“People who (are low income), they’re spending a lot of their income on housing,” Bradley said. “So if they lost any income during COVID, that really quickly puts them under water.”

As of May, the median monthly rent in the Indianapolis metropolitan area had risen by 9.7 % over the last year, to $1,093, according to a report released June 16 by Realtor.com.

Median rents for a one-bedroom apartment rose by 8.7%, while two-bedroom units jumped by 14.1%.

ARE EVICTIONS EXPECTED TO CREATE A SURGE IN HOMELESSNESS?

A spike in evictions is expected once the CDC moratorium expires, which is what happened when the state’s moratorium expired last year, said Amy Nelson, executive director of the Fair Housing Center of Central Indiana.

Although no statewide data exists, Indiana housing experts estimated that roughly 13% of tenants — about 106,000 Indiana households — are at risk of eviction. Recent census data showed that 56,000 state residents were concerned they could be evicted within two months.

Indiana Coronavirus Cases

Data is updated nightly.

Cases: 926604

Reported Deaths: 15083
CountyCasesDeaths
Marion1262201958
Lake626901087
Allen52772747
Hamilton43283445
St. Joseph41475584
Elkhart33129488
Vanderburgh29927439
Tippecanoe26589247
Johnson23267415
Hendricks21902340
Porter21473341
Clark17150224
Madison17065379
Vigo15815273
Monroe14298190
LaPorte14108237
Delaware13771219
Howard13635262
Kosciusko11232134
Hancock10637160
Warrick10523176
Bartholomew10341167
Floyd10200202
Wayne9690218
Grant8939196
Morgan8734158
Boone8299109
Dubois7596123
Henry7469128
Dearborn745187
Noble7294101
Marshall7237128
Cass7097117
Lawrence6862150
Shelby6457107
Jackson643981
Gibson6036106
Harrison595585
Huntington591891
Montgomery5706102
DeKalb563591
Knox537599
Miami531983
Clinton527164
Putnam525367
Whitley516251
Steuben486367
Wabash477492
Jasper471961
Jefferson461991
Ripley444175
Adams439365
Daviess4064106
Scott394963
White386257
Clay382356
Greene380189
Wells379683
Decatur379595
Fayette367176
Posey354941
Jennings346356
Washington325847
LaGrange315774
Spencer313034
Fountain309753
Randolph305487
Sullivan299447
Owen279161
Starke272761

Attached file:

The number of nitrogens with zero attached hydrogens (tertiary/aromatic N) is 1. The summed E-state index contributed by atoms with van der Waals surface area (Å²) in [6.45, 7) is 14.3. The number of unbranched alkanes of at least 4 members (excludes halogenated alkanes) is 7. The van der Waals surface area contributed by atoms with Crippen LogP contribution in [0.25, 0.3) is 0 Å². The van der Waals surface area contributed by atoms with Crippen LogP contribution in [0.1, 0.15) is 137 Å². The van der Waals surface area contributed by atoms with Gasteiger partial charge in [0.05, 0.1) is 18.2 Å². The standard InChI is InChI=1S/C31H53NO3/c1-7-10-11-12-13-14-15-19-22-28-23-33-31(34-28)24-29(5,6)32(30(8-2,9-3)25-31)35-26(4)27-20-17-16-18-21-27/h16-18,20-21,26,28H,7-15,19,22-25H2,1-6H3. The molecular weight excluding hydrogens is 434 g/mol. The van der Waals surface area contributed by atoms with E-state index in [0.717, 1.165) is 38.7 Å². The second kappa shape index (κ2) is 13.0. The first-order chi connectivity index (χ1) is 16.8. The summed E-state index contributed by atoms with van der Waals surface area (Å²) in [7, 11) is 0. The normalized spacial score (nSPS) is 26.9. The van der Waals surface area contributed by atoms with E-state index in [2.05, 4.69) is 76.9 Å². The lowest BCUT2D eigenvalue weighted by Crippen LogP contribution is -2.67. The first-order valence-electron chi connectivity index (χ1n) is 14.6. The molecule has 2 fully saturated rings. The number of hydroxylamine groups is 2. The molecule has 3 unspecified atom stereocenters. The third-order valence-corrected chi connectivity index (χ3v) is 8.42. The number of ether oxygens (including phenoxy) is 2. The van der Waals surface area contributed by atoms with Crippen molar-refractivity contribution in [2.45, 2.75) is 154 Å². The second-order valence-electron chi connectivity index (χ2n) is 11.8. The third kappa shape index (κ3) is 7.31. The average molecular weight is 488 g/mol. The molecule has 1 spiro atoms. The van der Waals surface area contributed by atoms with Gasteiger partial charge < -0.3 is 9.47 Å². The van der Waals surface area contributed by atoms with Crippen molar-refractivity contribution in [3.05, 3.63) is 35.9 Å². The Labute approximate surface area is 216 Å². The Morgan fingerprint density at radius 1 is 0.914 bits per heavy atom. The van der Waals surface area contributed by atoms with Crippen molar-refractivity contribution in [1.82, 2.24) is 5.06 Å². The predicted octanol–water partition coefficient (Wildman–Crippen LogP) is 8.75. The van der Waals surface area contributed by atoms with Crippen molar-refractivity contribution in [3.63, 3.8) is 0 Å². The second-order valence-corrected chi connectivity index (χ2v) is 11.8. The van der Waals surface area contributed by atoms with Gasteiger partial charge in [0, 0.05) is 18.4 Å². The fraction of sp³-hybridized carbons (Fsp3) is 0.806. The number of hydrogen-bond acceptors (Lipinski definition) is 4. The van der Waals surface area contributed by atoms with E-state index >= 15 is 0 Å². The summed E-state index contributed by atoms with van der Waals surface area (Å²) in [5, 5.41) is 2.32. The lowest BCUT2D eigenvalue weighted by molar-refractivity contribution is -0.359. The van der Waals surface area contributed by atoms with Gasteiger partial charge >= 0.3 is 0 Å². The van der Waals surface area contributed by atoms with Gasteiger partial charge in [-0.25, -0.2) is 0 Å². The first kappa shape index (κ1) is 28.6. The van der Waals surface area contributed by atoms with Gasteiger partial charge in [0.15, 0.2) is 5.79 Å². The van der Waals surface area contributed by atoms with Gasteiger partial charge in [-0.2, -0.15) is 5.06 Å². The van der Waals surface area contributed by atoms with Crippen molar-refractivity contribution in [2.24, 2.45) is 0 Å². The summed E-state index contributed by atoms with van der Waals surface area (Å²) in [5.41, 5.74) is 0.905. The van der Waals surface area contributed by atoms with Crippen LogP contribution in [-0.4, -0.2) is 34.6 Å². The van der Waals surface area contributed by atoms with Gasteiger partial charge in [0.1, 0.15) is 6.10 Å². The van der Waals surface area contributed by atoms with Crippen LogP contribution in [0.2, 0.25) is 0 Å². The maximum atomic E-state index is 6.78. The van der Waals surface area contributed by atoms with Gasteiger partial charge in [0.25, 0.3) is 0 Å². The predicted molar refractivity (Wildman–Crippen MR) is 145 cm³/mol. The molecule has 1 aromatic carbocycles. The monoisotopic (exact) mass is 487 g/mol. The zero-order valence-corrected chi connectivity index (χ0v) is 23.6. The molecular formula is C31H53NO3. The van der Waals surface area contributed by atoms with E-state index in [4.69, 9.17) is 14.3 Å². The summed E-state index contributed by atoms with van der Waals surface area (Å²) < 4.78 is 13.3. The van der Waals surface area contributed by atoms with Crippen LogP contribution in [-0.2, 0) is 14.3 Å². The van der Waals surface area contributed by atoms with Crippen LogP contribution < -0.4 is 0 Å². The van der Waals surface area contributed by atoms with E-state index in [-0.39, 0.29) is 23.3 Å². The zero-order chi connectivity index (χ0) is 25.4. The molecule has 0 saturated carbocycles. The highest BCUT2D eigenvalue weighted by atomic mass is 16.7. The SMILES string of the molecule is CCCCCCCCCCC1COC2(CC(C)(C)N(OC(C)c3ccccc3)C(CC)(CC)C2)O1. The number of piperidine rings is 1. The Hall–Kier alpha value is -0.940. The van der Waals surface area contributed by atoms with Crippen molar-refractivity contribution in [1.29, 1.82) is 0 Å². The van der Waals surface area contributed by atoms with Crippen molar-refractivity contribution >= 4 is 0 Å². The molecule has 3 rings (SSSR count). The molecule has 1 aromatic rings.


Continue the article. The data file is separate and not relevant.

Orange272659
Fulton268851
Jay250634
Perry247451
Carroll241127
Franklin233637
Vermillion229750
Rush228930
Parke215220
Tipton206754
Pike202538
Blackford165634
Pulaski158751
Crawford142818
Newton140742
Benton139816
Brown132646
Martin126916
Switzerland123510
Warren113416
Union93511
Ohio77211
Unassigned0468

Ohio Coronavirus Cases

Data is updated nightly.

Cases: 1342777

Reported Deaths: 21471
CountyCasesDeaths
Franklin1502191556
Cuyahoga1327732318
Hamilton962791318
Montgomery659161136
Summit555141045
Lucas50248862
Butler46732653
Stark40741974
Lorain31004529
Warren29609328
Mahoning26462637
Clermont25206287
Lake24339416
Delaware22014143
Licking20180241
Fairfield20139221
Greene19955268
Trumbull19500508
Medina19478286
Clark17565325
Richland15949231
Portage15851228
Wood15438208
Allen13875256
Miami13549249
Muskingum12261149
Wayne11647237
Columbiana11344239
Tuscarawas10657265
Marion10509148
Pickaway10301128
Scioto10082126
Erie9618171
Ross9209174
Lawrence8516116
Hancock8298141
Ashtabula8180185
Geauga8066155
Belmont7966184
Jefferson7324168
Huron7253127
Union717849
Washington7037119
Athens681064
Sandusky6734133
Darke6559136
Knox6475121
Seneca6237137
Ashland5808112
Auglaize580488
Shelby5654101
Mercer552190
Brown551068
Defiance5361100
Madison535170
Crawford5299114
Highland527581
Fulton520082
Clinton515980
Logan503182
Preble4902110
Putnam4778106
Guernsey454661
Williams448281
Champaign436264
Perry432152
Ottawa431184
Jackson413260
Pike378941
Morrow369150
Fayette367652
Coshocton359466
Hardin350069
Adams348069
Gallia338054
Holmes3197108
Henry318868
Van Wert307170
Hocking291669
Wyandot276158
Carroll256752
Paulding236442
Meigs205242
Monroe185049
Noble164840
Morgan159228
Harrison151940
Vinton133918
Unassigned05
Fort Wayne
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Angola
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68° wxIcon
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Huntington
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69° wxIcon
Hi: 88° Lo: 60°
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Decatur
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Van Wert